Recently, though, I've become more and more charmed by shed-style contemporary houses. These houses are also called cedar contemporary or California contemporaries. Their exteriors boast odd rooflines and lots of windows, which leads to interiors with lofted ceilings and lots of light. Because of the emerging environmental ethos of the 1970s they also tend to be surrounded by trees and situated to give the residents views of the surrounding greenery. They were primarily built from the late sixties into the early eighties.
Most of my books about the history of the built environment don't really discuss this style of house. I think they are an important lynch-pin between the more modest ranches and split-levels of the fifties and sixties and the McMansion boom of the 1980s. They are larger than the typical ranch house (proof the middle class was demanding more space even as family size dwindled?) and far more experimental. They are certainly more modern looking than the McMansions (most of which borrow heavily from more traditional styles). They boast some of the things I love best about MCM houses (light, use of wood, openness without a huge amount of square footage) and my favorite furniture styles would work in them really well.
These houses aren't exactly beloved by home buyers. Many of them aren't aging well. They were sold as "maintenance" free, but in reality the cedar siding isn't holding up. The ones that have been painted look so much better.
Since they were ubiquitous in the late sixties/seventies/early eighties so there's plenty available in our local housing stock.
Here are a few from surrounding suburbs.
Original Condition Cedar Contemporary
|Pictures from Trulia|
This house has four bedrooms, three bathrooms, multiple decks, is in a good school school district...all for about $155,000.
I love the lines of the house, especially the windowed...quadrant thing. Lovely! I think a whole lot of either cream or dark gray paint would completely transform the exterior.
One of the three bathrooms. All of them look like they need some SERIOUS updating. (Also, maybe clean off your counters before taking pictures. Just a thought.)
One of the things I love about this style of house is that many of them offer multiple decks and other outdoor spaces. This home has decks on different levels AND a screened in porch.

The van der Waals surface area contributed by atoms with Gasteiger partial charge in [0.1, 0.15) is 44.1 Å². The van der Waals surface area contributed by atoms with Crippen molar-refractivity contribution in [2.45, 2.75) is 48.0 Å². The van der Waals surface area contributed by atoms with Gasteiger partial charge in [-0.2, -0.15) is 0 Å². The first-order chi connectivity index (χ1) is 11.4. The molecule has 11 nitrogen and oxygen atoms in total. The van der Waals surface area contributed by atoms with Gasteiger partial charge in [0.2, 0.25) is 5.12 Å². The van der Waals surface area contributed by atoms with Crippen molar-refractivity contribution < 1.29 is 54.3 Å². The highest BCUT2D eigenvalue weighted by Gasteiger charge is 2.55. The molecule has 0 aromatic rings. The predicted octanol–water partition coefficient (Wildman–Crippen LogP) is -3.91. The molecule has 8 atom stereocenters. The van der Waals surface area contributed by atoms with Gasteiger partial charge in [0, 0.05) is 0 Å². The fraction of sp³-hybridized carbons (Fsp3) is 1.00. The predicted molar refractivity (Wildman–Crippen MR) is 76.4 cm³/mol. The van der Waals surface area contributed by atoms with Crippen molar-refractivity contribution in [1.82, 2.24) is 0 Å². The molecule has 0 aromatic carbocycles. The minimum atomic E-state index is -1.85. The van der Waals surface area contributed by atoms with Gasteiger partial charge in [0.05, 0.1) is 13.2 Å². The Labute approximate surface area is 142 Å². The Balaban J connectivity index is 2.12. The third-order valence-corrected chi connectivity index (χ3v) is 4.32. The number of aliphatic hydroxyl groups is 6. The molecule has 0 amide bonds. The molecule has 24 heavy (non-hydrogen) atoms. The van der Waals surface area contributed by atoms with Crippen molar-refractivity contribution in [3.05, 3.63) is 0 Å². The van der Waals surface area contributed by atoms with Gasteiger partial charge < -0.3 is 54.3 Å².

Lots of seventies neighborhoods preserved trees (instead of clear cutting the land, like newer subdivisions tend to do). Add in the following decades and you end up with lush greenery.
Partially Updated Cedar Contemporary
|Photos From Trulia|
The back of the house, sporting a screened in porch and a couple of different patio spaces.
A laundry room. Sigh. Have I mentioned how much I'd love a laundry room? Especially one big enough to leave an ironing board up? And one with natural lighting? I can't even.
The master bath. I could deal.
Another bad fake stone fireplace/awesome lofted wood ceiling living room with lots of natural light.
It was hard to get a feel for the rooms because the owner's furniture is large, and there's a lot of it. I have no idea if the rooms actually aren't as large as the first house, or if its just badly scaled furniture and all together to much STUFF eating up the space.
|Photos From Trulia|
The kitchen is huuuuuuge! And has been attacked with white paint. (The boob light needs to go!)
The back. Love the trees, light, level yard. The deck would probably need to be rebuilt.
This is my favorite fireplace out of the three. The owners have painted almost everything white, and I think it makes the house look very dramatic and modern. Replacing the carpet with laminate hardwood would make it look even more modern.
One of the bathrooms. The wallpaper would have to go! But look at the space!
Editing! I'm Editing!
I'm actually editing this post because I fell in love with another, different 1980s contemporary.
|Photos From Redfin|
This is the picture where I fell in love. THE LIGHT. OMG, THE LIGHT.
I think this is the master. It has its own deck! You could put a little coffee station on the sliver of wall next to the sliding doors, go outside in the morning and drink your coffee with the birdies.
Also? I like the sliding doors for this house. Yes, yes sliding doors rank only slightly above vertical blinds in the most hated home design element category, but sometimes they just work in a space. Like here.